In their study, only the length of esophageal invasion was independently related to thoracic nodal involvement by multivariate analysis, while Siewert classification was not. I think that this is partly because the number of the patients with Siewert type III were relatively lower in their cohort than that of patients with Siewert type II. Many previous studies showed that Siewert type classification was associated with the distribution of nodal metastasis (5,6). It would be strange if neo-adjuvant treatment changes the distribution of nodal metastasis.

Another significant problem is the ambiguity of endoscopic findings. In some cases, especially when tumors are large and circumferential, the esophagogastric junction was not detectable by endoscopy, as the authors wrote. However, in such locally advanced cases, the decision whether to perform esophagectomy or gastrectomy is supposed to be very important. It is difficult to clinically determine the length of esophageal invasion as well as Siewert classification in these patients.

The authors concluded that the length of esophageal invasion ≥1.5 cm was significantly related to thoracic nodal involvement. When a patient is diagnosed with Siewert type III AEG and esophageal invasion of 2 cm, should we perform esophagectomy via a right thoracotomy and total gastrectomy?

Nonetheless, I believe that their study will help us to devise treatment strategies for patients with Siewert type II or III. And I think that a prospective study is necessary in the future. Recently, we published a prospective study regarding the distribution of nodal metastasis in the patients with Siewert type II (7), and I expect that it could improve our knowledge of lymphadenectomy.


Acknowledgments

None.


Footnote

Conflicts of Interest: The author has no conflicts of interest to declare.

Ethical Statement: The author is accountable for all aspects of the work in ensuring that questions related to the accuracy or integrity of any part of the work are appropriately investigated and resolved.


References

  1. Mitchell KG, Ikoma N, Nelson DB, et al. Mediastinal nodal involvement after neoadjuvant chemoradiation for Siewert II/III adenocarcinoma. Ann Thorac Surg 2019;108:845-51. [Crossref] [PubMed]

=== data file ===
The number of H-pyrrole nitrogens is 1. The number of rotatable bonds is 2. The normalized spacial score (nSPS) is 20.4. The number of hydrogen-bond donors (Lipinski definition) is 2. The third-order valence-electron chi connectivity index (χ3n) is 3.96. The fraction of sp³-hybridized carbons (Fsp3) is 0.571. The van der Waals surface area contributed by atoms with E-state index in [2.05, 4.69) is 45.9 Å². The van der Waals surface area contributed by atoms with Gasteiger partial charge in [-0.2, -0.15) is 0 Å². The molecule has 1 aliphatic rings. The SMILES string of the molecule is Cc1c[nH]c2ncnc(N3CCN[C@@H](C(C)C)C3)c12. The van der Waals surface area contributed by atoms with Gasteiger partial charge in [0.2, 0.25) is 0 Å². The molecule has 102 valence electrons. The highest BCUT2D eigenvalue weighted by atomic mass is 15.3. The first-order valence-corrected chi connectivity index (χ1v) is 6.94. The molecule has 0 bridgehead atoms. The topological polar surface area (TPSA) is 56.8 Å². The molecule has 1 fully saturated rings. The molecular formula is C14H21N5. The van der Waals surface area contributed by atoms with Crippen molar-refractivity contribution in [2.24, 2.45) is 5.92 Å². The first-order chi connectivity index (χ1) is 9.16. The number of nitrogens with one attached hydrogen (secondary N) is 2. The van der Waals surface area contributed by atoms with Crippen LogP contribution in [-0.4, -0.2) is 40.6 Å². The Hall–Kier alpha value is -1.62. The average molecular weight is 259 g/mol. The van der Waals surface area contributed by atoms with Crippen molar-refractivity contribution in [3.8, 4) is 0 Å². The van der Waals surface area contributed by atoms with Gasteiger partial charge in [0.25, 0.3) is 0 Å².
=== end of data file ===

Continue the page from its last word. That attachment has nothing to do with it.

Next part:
2. Baba M, Hokita S, Natsugoe S, et al. Paraaortic lymphadenectomy in patients with advanced carcinoma of the upper-third of the stomach. Hepatogastroenterology 2000;47:893-6. [PubMed]
  3. Yonemura Y, Segawa M, Matsumoto H, et al. Surgical results of performing R4 gastrectomy for gastric cancer located in the upper third of the stomach. Surg Today 1994;24:488-93. [Crossref] [PubMed]
  4. Sasako M, Sano T, Yamamoto S, et al. D2 lymphadenectomy alone or with para-aortic nodal dissection for gastric cancer. N Engl J Med 2008;359:453-62. [Crossref] [PubMed]
  5. Hosokawa Y, Kinoshita T, Konishi M, et al. Clinicopathological features and prognostic factors of adenocarcinoma of the esophagogastric junction according to Siewert classification: experiences at a single institution in Japan. Ann Surg Oncol 2012;19:677-83. [Crossref] [PubMed]
  6. Pedrazzani C, de Manzoni G, Marrelli D, et al. Lymph node involvement in advanced gastroesophageal junction adenocarcinoma. J Thorac Cardiovasc Surg 2007;134:378-85. [Crossref] [PubMed]
  7. Kurokawa Y, Takeuchi H, Doki Y, et al. Mapping of lymph node metastasis from esophagogastric junction tumors: a prospective nationwide multicenter study. Ann Surg 2019. [Epub ahead of print]. [Crossref] [PubMed]
Cite this article as: Mine S. Is the length of esophageal invasion only associated with mediastinal nodal metastasis from adenocarcinoma of the esophagogastric junction (Siewert type II and III) after neo-adjuvant chemoradiotherapy? J Thorac Dis 2019;11(10):E152-E153. doi: 10.21037/jtd.2019.09.78